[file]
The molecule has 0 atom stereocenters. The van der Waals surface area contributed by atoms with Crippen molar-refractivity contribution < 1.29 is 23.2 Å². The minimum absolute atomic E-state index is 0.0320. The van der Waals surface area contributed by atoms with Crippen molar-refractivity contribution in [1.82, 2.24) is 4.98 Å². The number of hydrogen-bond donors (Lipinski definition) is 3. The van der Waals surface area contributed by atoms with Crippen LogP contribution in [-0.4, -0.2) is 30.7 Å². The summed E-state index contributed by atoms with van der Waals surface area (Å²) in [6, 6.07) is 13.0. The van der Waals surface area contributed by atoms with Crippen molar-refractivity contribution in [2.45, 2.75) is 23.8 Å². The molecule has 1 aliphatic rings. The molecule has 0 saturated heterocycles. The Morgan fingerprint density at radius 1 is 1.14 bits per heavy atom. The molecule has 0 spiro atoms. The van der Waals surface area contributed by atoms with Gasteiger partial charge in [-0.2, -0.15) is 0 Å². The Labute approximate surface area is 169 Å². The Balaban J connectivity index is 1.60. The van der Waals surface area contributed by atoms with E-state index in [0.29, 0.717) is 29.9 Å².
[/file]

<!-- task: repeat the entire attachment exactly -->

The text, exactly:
The molecule has 0 atom stereocenters. The van der Waals surface area contributed by atoms with Crippen molar-refractivity contribution < 1.29 is 23.2 Å². The minimum absolute atomic E-state index is 0.0320. The van der Waals surface area contributed by atoms with Crippen molar-refractivity contribution in [1.82, 2.24) is 4.98 Å². The number of hydrogen-bond donors (Lipinski definition) is 3. The van der Waals surface area contributed by atoms with Crippen LogP contribution in [-0.4, -0.2) is 30.7 Å². The summed E-state index contributed by atoms with van der Waals surface area (Å²) in [6, 6.07) is 13.0. The van der Waals surface area contributed by atoms with Crippen molar-refractivity contribution in [2.45, 2.75) is 23.8 Å². The molecule has 1 aliphatic rings. The molecule has 0 saturated heterocycles. The Morgan fingerprint density at radius 1 is 1.14 bits per heavy atom. The molecule has 0 spiro atoms. The van der Waals surface area contributed by atoms with Gasteiger partial charge in [-0.2, -0.15) is 0 Å². The Labute approximate surface area is 169 Å². The Balaban J connectivity index is 1.60. The van der Waals surface area contributed by atoms with E-state index in [0.29, 0.717) is 29.9 Å².